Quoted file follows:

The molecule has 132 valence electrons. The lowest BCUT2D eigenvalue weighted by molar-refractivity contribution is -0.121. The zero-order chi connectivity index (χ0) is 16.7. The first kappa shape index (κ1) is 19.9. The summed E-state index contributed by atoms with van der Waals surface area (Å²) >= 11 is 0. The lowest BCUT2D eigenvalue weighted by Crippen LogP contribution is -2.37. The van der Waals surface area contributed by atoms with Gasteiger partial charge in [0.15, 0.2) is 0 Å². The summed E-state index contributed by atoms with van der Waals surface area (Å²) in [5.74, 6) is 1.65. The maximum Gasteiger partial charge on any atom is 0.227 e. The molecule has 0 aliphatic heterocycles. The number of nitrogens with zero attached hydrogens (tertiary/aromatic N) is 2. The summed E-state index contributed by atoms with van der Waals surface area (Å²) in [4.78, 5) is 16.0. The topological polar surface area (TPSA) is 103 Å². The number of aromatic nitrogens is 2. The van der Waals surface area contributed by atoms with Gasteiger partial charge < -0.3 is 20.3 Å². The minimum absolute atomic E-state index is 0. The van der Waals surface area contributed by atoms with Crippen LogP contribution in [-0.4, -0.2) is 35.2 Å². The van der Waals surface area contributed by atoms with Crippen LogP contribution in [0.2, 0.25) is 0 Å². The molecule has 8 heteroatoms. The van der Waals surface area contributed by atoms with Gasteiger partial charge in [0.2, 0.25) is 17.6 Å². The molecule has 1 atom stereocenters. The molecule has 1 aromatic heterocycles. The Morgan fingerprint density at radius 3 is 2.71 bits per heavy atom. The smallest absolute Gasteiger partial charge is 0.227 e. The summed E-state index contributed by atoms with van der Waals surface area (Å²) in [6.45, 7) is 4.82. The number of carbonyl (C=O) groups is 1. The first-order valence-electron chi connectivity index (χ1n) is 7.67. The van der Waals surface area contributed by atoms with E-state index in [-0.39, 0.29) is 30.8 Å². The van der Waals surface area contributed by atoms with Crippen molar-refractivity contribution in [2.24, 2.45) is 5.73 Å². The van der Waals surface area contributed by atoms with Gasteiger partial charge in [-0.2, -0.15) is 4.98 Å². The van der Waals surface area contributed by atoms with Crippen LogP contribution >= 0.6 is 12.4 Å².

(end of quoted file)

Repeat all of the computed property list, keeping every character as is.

The molecule has 132 valence electrons. The lowest BCUT2D eigenvalue weighted by molar-refractivity contribution is -0.121. The zero-order chi connectivity index (χ0) is 16.7. The first kappa shape index (κ1) is 19.9. The summed E-state index contributed by atoms with van der Waals surface area (Å²) >= 11 is 0. The lowest BCUT2D eigenvalue weighted by Crippen LogP contribution is -2.37. The van der Waals surface area contributed by atoms with Gasteiger partial charge in [0.15, 0.2) is 0 Å². The summed E-state index contributed by atoms with van der Waals surface area (Å²) in [5.74, 6) is 1.65. The maximum Gasteiger partial charge on any atom is 0.227 e. The molecule has 0 aliphatic heterocycles. The number of nitrogens with zero attached hydrogens (tertiary/aromatic N) is 2. The summed E-state index contributed by atoms with van der Waals surface area (Å²) in [4.78, 5) is 16.0. The topological polar surface area (TPSA) is 103 Å². The number of aromatic nitrogens is 2. The van der Waals surface area contributed by atoms with Gasteiger partial charge < -0.3 is 20.3 Å². The minimum absolute atomic E-state index is 0. The van der Waals surface area contributed by atoms with Crippen LogP contribution in [-0.4, -0.2) is 35.2 Å². The van der Waals surface area contributed by atoms with Crippen LogP contribution in [0.2, 0.25) is 0 Å². The molecule has 8 heteroatoms. The van der Waals surface area contributed by atoms with Gasteiger partial charge in [0.2, 0.25) is 17.6 Å². The molecule has 1 atom stereocenters. The molecule has 1 aromatic heterocycles. The Morgan fingerprint density at radius 3 is 2.71 bits per heavy atom. The smallest absolute Gasteiger partial charge is 0.227 e. The summed E-state index contributed by atoms with van der Waals surface area (Å²) in [6.45, 7) is 4.82. The number of carbonyl (C=O) groups is 1. The first-order valence-electron chi connectivity index (χ1n) is 7.67. The van der Waals surface area contributed by atoms with E-state index in [-0.39, 0.29) is 30.8 Å². The van der Waals surface area contributed by atoms with Crippen molar-refractivity contribution in [2.24, 2.45) is 5.73 Å². The van der Waals surface area contributed by atoms with Gasteiger partial charge in [-0.2, -0.15) is 4.98 Å². The van der Waals surface area contributed by atoms with Crippen LogP contribution >= 0.6 is 12.4 Å².